This isn't theoretical. It plays out in the real world. It's no coincidence that today's high unemployment corresponds with record high corporate profits and record low wages and salaries. One person's salary is another person's profit. And, the data show that, the lower the unemployment, the higher the salaries of workers:
And it's not because people with graduate degrees are worth more than people without graduate degrees, simply because they are more skilled. That's nonsense. I have a graduate degree, but I don't know how to build a house. If there were 12 unemployed chemical engineers for every job opening in chemical engineering, their wages would get bargained down--way down. The fact that so many people are afraid of math means that there very few people actually study chemical engineering in college, and the number of chemical engineers is thus always very low. This gives chemical engineers the ability to bargain their wages up, since there are so few of them relative to the number of job openings for chemical engineers; in other words, chemical engineers are at full employment. Indeed, the very idea that people are paid what their skills are worth is absurd:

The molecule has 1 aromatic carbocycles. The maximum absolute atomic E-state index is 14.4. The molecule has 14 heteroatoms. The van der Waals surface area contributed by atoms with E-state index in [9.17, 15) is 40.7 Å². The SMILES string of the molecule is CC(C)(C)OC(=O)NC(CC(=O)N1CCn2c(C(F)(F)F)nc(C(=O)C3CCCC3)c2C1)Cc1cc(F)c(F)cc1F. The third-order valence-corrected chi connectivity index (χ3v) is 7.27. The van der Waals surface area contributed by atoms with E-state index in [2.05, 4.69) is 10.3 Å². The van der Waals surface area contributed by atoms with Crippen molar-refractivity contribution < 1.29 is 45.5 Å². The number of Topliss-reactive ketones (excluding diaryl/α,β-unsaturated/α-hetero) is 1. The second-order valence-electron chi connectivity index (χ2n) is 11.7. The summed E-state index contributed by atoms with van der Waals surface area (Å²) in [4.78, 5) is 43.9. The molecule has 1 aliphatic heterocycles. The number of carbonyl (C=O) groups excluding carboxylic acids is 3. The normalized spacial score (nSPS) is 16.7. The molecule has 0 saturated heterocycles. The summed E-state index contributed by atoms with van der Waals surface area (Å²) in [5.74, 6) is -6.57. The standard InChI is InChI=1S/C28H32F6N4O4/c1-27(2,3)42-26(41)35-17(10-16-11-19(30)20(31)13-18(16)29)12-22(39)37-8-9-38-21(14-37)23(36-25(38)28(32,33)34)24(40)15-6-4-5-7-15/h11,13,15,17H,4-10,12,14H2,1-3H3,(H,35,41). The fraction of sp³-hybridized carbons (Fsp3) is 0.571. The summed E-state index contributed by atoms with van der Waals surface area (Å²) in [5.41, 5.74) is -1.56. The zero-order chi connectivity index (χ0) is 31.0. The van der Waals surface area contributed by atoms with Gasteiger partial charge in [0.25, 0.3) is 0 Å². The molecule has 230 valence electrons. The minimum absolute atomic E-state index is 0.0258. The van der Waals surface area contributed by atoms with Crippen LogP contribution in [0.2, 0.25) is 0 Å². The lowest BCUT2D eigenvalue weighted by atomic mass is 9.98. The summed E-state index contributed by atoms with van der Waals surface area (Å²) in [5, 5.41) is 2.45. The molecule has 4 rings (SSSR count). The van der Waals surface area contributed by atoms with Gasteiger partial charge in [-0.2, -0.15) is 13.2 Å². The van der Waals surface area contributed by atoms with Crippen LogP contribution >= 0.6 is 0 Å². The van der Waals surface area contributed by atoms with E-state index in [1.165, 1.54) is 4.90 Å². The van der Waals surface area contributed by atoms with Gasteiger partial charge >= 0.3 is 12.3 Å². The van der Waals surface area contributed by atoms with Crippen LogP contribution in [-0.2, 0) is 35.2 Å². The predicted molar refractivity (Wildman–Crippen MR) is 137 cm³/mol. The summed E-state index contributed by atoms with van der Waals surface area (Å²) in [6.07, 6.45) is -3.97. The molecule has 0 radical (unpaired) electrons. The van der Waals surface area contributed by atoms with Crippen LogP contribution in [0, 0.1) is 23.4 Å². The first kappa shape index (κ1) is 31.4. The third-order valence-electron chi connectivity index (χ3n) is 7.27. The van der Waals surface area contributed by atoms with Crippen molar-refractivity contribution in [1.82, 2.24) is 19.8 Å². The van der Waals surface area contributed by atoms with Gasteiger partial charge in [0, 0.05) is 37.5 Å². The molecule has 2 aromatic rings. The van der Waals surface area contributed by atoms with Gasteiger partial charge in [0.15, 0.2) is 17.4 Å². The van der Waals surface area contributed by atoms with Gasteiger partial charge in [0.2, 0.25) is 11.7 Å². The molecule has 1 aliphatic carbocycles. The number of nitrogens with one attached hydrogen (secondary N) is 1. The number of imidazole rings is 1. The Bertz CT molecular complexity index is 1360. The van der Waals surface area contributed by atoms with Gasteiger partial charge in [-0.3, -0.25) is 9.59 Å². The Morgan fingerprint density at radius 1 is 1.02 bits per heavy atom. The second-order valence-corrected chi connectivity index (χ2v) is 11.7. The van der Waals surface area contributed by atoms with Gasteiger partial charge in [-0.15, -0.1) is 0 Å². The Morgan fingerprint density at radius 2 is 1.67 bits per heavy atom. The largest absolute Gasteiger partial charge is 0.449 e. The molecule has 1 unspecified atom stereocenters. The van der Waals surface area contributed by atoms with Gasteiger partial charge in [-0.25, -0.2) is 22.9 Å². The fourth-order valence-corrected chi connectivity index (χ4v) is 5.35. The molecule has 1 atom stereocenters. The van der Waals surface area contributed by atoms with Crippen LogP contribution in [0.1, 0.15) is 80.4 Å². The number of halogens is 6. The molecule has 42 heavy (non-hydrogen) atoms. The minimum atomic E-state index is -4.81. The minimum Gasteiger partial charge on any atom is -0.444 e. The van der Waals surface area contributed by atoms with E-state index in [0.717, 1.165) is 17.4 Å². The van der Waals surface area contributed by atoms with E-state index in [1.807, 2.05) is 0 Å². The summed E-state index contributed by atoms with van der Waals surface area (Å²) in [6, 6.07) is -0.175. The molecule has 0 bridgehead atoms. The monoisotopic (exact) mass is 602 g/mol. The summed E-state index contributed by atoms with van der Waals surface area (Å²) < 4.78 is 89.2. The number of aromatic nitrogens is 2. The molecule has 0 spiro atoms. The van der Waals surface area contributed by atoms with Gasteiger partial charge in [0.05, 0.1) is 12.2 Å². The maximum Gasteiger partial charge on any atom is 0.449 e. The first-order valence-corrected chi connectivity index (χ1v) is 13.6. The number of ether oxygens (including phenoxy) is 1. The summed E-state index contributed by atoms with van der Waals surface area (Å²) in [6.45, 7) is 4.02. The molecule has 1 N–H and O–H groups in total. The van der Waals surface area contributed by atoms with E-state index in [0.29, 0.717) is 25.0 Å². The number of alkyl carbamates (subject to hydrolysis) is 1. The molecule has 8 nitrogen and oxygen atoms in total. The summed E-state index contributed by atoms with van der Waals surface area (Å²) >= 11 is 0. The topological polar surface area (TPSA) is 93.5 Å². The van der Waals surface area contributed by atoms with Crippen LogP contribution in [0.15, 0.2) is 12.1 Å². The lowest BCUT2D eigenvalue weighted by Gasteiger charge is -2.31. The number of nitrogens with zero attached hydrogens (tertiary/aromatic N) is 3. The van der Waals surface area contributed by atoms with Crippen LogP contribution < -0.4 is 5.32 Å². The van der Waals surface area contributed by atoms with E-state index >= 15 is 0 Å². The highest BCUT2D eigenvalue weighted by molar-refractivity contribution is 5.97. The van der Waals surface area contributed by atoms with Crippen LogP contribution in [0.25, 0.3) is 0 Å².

Even in their highest paid major, electrical engineering, blacks earn $12,000 less a year on average than Asians and $22,000 less than whites with the same major...Female chemical engineering majors earn on average $20,000 less a year than male counterparts.
Same school, same degree, same skills. Yet white males get paid more. People are not paid based on their skills. That is fantasy.
Full employment, or the situation where there is a ratio of exactly 1 job seeker for every 1 job opening is a reasonable compromise between employers and workers. But, again, the US is currently at 3.1:1. Obviously, training unemployed construction workers to do other work will not help them get jobs, since the number of job seeker vastly exceeds the number of job openings in every sector of employment. I will write in the future about the many other benefits of full employment (like lower crime), but if you can't wait, read this.